Prior to this project about 85% of the sea turtle nests were being poached. Now, biologists, local and international volunteers patrol the beach to find the turtles nests and relocate them to a nursery were they are watched 24/7. Hatchlings are released immediately after being born. Environmental education and a rural tourism program are in place, including tourism dependent on turtle nesting activities, in order to generate awareness and help locals generate income from their natural heritage.
This beach used to receive four different species of sea turtle and an average of 10 turtles per night. However during the years prior to the project, 85% of the nests were being poached, bringing about the disappearance of three of the species that used to nest here and leaving the last species of sea turtle in a very precarious situation. Something needed to be done.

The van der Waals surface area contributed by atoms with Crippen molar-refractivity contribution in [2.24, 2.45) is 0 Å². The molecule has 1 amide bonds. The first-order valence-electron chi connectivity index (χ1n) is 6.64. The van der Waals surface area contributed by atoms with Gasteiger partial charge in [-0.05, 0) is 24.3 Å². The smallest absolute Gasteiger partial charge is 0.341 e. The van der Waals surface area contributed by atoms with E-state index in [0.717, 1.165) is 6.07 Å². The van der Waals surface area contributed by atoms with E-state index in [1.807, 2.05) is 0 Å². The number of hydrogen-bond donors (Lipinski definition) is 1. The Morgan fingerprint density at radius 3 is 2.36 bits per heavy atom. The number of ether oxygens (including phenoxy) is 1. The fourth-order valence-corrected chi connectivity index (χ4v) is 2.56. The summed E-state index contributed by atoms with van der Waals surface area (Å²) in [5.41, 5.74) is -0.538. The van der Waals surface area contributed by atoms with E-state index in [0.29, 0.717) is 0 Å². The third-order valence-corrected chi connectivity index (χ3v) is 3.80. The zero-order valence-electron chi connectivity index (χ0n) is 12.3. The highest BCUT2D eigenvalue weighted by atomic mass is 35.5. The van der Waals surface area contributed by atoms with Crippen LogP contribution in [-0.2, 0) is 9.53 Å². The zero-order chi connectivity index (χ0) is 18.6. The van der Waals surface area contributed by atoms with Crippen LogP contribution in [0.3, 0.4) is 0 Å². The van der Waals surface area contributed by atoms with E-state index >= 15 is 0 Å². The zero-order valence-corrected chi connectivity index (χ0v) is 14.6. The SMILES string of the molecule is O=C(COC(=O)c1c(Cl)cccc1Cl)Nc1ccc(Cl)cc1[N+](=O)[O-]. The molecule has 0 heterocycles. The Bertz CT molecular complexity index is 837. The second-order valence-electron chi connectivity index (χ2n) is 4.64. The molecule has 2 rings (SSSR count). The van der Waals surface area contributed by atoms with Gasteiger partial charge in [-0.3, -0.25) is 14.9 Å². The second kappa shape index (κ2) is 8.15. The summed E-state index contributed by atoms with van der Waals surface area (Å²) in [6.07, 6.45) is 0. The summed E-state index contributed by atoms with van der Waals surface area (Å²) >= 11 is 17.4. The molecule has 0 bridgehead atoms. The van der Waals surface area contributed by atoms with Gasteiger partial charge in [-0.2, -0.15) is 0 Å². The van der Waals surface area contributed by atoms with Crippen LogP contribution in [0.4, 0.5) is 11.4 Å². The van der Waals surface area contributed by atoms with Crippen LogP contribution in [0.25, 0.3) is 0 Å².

By patrolling the beach, three times a night, we believe that we will be able to have better control over this beach to discourage poachers. Once the turtle has laid the eggs, the biologists decide if the nest is in a safe place or if the eggs should be relocated to another location on the beach or into the nursery. The nursery is protected 24 hours a day, 7 days a week until the last egg hatches. This effort has helped to protect the local nesting turtle population from extinction.
In order to achieve long term sustainability of the project, the community has been directly involved in its development from the beginning. An environmental education program is in place. and the community is benefiting from job creation and increased income from ecotourism, which is dependent on the survival of the nesting turtle population. In order to manage the ecotourism initiative and provide support to the project, the community created the El Progreso Sea Turtle Conservation Associaton.
This project has provided additional documentation in a PDF file (projdoc.pdf).
Gral projects description including turtle proj.
Turtle project description for volunteers